Monday, December 03, 2007

California's Widening Stem Cell Net

Will Wisconsin scientist Jamie Thomson and Japan's Shinya Yamanaka be ripe for a research grant next year from the California stem cell agency? And perhaps others as well who are located principally outside of California?

's $3 billion research effort appears to be moving in that direction in its latest RFA for new cell lines, including reprogramming efforts.

For those of you who may have been tuned out last month, Jamie Thomson of the University of Wisconsin and Shinya Yamanaka of Kyoto University in Japan, generated international hoopla with their reports that they created pluripotent cells out of adult human skin cells.

Both men did their work outside California, which made them ineligible for funding in the Golden State.

But Thomson is now affiliated with the University of California, Santa Barbara, which has ponied up $1 million to support him at the seaside campus. And Yamanaka is linked to Gladstone Institute in San Francisco. Both men are part of a wave of about 50 stem cell scientists who have come to California since the stem cell institute was created three years ago.

If the money were right, both would seem to be able to meet the CIRM requirement for the grants for the new cell lines that they make a "10 percent effort" on research in California. Other scientists are likely to be able to meet that requirement as well.

The CIRM Oversight Committee indirectly touched on the question of funding such folks as Thomson and Yamanaka at its meeting in October. Neither Thomson nor Yamanaka was mentioned by name. But at one point, Philip Pizzo, dean of the Stanford School of Medicine and a member of the Oversight Committee, asked CIRM staff,
"What if there's an investigator who comes to California for part of her or his work who has an appointment in another state, let's say Wisconsin as a hypothetical, who develops new stem cell lines. and because of an academic affiliation seeks to have those said lines become part of, for example, the Wisconsin policy?"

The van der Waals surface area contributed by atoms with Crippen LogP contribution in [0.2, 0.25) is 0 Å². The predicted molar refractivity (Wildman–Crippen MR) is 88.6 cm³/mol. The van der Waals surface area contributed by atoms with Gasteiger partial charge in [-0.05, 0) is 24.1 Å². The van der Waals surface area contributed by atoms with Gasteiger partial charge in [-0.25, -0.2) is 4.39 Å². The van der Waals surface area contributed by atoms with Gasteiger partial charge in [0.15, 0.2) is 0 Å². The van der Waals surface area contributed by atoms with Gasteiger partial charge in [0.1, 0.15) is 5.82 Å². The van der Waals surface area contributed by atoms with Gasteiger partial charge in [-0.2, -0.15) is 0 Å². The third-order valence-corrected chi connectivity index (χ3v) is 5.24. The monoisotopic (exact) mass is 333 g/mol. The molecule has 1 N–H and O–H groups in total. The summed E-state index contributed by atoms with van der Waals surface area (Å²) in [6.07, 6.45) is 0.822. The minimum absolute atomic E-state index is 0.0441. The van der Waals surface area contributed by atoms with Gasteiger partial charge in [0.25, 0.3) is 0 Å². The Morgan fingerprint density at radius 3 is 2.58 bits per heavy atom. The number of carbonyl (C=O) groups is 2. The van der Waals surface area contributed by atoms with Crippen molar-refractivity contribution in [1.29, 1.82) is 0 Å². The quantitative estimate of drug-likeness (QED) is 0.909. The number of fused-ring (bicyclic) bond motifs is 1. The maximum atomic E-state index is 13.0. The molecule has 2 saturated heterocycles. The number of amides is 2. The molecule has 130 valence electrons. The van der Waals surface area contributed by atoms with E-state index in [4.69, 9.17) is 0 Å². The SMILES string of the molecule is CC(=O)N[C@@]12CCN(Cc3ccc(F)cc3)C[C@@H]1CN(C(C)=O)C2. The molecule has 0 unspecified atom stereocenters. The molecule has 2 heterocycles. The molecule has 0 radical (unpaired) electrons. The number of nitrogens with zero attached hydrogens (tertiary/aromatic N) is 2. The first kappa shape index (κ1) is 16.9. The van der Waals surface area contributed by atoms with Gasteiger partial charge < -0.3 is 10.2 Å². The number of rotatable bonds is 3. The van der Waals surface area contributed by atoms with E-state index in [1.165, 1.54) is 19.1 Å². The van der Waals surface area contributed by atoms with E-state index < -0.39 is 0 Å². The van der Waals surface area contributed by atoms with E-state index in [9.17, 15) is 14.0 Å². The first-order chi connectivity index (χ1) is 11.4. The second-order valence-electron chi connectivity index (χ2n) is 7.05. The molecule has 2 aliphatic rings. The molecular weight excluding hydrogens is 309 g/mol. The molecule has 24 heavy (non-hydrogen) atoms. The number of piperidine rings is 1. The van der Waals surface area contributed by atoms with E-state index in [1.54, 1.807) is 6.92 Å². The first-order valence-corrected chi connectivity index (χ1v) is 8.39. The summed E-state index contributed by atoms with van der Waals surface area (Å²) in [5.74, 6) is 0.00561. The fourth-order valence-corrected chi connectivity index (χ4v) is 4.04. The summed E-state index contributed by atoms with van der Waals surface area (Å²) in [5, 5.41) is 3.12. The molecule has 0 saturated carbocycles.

Pizzo later remarked,
"We would welcome joint appointments or other appointments that would bring new talent to California, recognizing that the individual may be at another place, but I think we just have to understand -- the legal folks will need to understand what that means in terms of institutional controls over IP as well."
The upshot of the discussion seemed to be that the IP would belong to the institution where the research was conducted, and it would be in California. But no legal opinion was rendered by CIRM or policy position taken.

During a later discussion of disease team grants, California stem cell Chairman Robert Klein made it clear that "there is the intent to capture these brilliant scientists who are prepared to make a part-time commitment to California, paying for the time they spend in California."

All of this fits with the aspirations of incoming CIRM President Alan O. Trounson, an Australian who has said broadening the reach of the agency is one of his goals. Sphere: Related Content

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